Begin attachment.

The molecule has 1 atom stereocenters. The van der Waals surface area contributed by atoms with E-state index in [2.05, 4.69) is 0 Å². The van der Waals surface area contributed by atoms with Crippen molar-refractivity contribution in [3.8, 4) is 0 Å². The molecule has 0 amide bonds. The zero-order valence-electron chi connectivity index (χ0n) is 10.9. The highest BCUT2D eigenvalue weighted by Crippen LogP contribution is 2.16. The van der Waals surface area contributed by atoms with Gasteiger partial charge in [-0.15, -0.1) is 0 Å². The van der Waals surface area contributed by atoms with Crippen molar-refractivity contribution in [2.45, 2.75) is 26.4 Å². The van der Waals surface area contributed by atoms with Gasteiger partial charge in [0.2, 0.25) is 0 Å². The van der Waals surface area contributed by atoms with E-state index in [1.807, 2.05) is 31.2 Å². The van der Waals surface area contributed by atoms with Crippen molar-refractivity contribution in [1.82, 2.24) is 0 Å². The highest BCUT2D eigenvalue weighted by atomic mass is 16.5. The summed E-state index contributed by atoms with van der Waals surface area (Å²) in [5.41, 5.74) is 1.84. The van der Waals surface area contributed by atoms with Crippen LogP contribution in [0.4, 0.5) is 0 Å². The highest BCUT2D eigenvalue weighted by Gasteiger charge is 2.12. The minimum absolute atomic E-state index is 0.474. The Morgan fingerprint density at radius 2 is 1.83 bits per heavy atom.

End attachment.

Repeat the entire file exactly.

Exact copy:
The molecule has 1 atom stereocenters. The van der Waals surface area contributed by atoms with E-state index in [2.05, 4.69) is 0 Å². The van der Waals surface area contributed by atoms with Crippen molar-refractivity contribution in [3.8, 4) is 0 Å². The molecule has 0 amide bonds. The zero-order valence-electron chi connectivity index (χ0n) is 10.9. The highest BCUT2D eigenvalue weighted by Crippen LogP contribution is 2.16. The van der Waals surface area contributed by atoms with Gasteiger partial charge in [-0.15, -0.1) is 0 Å². The van der Waals surface area contributed by atoms with Crippen molar-refractivity contribution in [2.45, 2.75) is 26.4 Å². The van der Waals surface area contributed by atoms with Gasteiger partial charge in [0.2, 0.25) is 0 Å². The van der Waals surface area contributed by atoms with E-state index in [1.807, 2.05) is 31.2 Å². The van der Waals surface area contributed by atoms with Crippen molar-refractivity contribution in [1.82, 2.24) is 0 Å². The highest BCUT2D eigenvalue weighted by atomic mass is 16.5. The summed E-state index contributed by atoms with van der Waals surface area (Å²) in [5.41, 5.74) is 1.84. The van der Waals surface area contributed by atoms with Crippen LogP contribution in [0.4, 0.5) is 0 Å². The highest BCUT2D eigenvalue weighted by Gasteiger charge is 2.12. The minimum absolute atomic E-state index is 0.474. The Morgan fingerprint density at radius 2 is 1.83 bits per heavy atom.